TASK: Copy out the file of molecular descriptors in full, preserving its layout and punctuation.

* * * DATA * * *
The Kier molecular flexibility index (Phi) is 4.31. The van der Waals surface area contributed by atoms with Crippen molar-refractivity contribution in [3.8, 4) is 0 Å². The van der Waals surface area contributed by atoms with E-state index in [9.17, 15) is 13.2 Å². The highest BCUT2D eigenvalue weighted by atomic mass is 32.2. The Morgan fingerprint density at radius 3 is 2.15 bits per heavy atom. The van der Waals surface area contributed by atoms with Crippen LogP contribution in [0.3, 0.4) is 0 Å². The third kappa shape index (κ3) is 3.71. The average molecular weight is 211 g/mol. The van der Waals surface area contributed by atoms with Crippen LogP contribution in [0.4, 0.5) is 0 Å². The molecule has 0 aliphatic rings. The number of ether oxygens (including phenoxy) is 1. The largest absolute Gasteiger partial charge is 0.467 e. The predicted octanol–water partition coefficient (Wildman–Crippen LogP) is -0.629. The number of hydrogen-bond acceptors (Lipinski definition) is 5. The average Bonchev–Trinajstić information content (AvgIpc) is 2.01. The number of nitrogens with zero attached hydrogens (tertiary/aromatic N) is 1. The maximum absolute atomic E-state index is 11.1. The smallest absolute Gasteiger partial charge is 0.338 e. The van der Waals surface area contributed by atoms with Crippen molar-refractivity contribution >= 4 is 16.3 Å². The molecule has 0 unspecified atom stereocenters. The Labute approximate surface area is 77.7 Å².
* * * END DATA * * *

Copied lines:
The Kier molecular flexibility index (Phi) is 4.31. The van der Waals surface area contributed by atoms with Crippen molar-refractivity contribution in [3.8, 4) is 0 Å². The van der Waals surface area contributed by atoms with E-state index in [9.17, 15) is 13.2 Å². The highest BCUT2D eigenvalue weighted by atomic mass is 32.2. The Morgan fingerprint density at radius 3 is 2.15 bits per heavy atom. The van der Waals surface area contributed by atoms with Crippen LogP contribution in [0.3, 0.4) is 0 Å². The third kappa shape index (κ3) is 3.71. The average molecular weight is 211 g/mol. The van der Waals surface area contributed by atoms with Crippen LogP contribution in [0.4, 0.5) is 0 Å². The molecule has 0 aliphatic rings. The number of ether oxygens (including phenoxy) is 1. The largest absolute Gasteiger partial charge is 0.467 e. The predicted octanol–water partition coefficient (Wildman–Crippen LogP) is -0.629. The number of hydrogen-bond acceptors (Lipinski definition) is 5. The average Bonchev–Trinajstić information content (AvgIpc) is 2.01. The number of nitrogens with zero attached hydrogens (tertiary/aromatic N) is 1. The maximum absolute atomic E-state index is 11.1. The smallest absolute Gasteiger partial charge is 0.338 e. The van der Waals surface area contributed by atoms with Crippen molar-refractivity contribution >= 4 is 16.3 Å². The molecule has 0 unspecified atom stereocenters. The Labute approximate surface area is 77.7 Å².